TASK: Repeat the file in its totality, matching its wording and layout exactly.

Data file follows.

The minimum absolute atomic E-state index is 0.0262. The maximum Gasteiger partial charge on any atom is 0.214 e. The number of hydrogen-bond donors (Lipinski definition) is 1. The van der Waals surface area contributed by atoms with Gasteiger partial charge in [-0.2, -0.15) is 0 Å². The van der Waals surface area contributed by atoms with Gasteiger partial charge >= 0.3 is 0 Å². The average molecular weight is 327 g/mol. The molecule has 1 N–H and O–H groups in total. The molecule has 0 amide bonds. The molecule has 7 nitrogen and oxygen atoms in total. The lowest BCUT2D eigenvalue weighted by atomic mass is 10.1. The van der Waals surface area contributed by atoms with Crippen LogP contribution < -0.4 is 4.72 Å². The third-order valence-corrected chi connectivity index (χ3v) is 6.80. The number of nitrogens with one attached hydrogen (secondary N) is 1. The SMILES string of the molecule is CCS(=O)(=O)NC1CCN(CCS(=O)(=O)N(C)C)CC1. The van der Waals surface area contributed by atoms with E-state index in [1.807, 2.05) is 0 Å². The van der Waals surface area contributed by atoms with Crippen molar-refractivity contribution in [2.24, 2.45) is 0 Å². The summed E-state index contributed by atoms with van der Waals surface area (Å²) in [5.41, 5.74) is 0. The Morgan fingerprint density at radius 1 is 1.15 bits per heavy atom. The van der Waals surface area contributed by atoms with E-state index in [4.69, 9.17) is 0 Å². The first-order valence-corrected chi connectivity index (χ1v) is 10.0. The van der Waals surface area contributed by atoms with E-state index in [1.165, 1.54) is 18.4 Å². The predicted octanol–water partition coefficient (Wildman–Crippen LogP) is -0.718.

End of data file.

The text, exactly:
The minimum absolute atomic E-state index is 0.0262. The maximum Gasteiger partial charge on any atom is 0.214 e. The number of hydrogen-bond donors (Lipinski definition) is 1. The van der Waals surface area contributed by atoms with Gasteiger partial charge in [-0.2, -0.15) is 0 Å². The van der Waals surface area contributed by atoms with Gasteiger partial charge >= 0.3 is 0 Å². The average molecular weight is 327 g/mol. The molecule has 1 N–H and O–H groups in total. The molecule has 0 amide bonds. The molecule has 7 nitrogen and oxygen atoms in total. The lowest BCUT2D eigenvalue weighted by atomic mass is 10.1. The van der Waals surface area contributed by atoms with Crippen LogP contribution < -0.4 is 4.72 Å². The third-order valence-corrected chi connectivity index (χ3v) is 6.80. The number of nitrogens with one attached hydrogen (secondary N) is 1. The SMILES string of the molecule is CCS(=O)(=O)NC1CCN(CCS(=O)(=O)N(C)C)CC1. The van der Waals surface area contributed by atoms with E-state index in [1.807, 2.05) is 0 Å². The van der Waals surface area contributed by atoms with Crippen molar-refractivity contribution in [2.24, 2.45) is 0 Å². The summed E-state index contributed by atoms with van der Waals surface area (Å²) in [5.41, 5.74) is 0. The Morgan fingerprint density at radius 1 is 1.15 bits per heavy atom. The van der Waals surface area contributed by atoms with E-state index in [4.69, 9.17) is 0 Å². The first-order valence-corrected chi connectivity index (χ1v) is 10.0. The van der Waals surface area contributed by atoms with E-state index in [1.165, 1.54) is 18.4 Å². The predicted octanol–water partition coefficient (Wildman–Crippen LogP) is -0.718.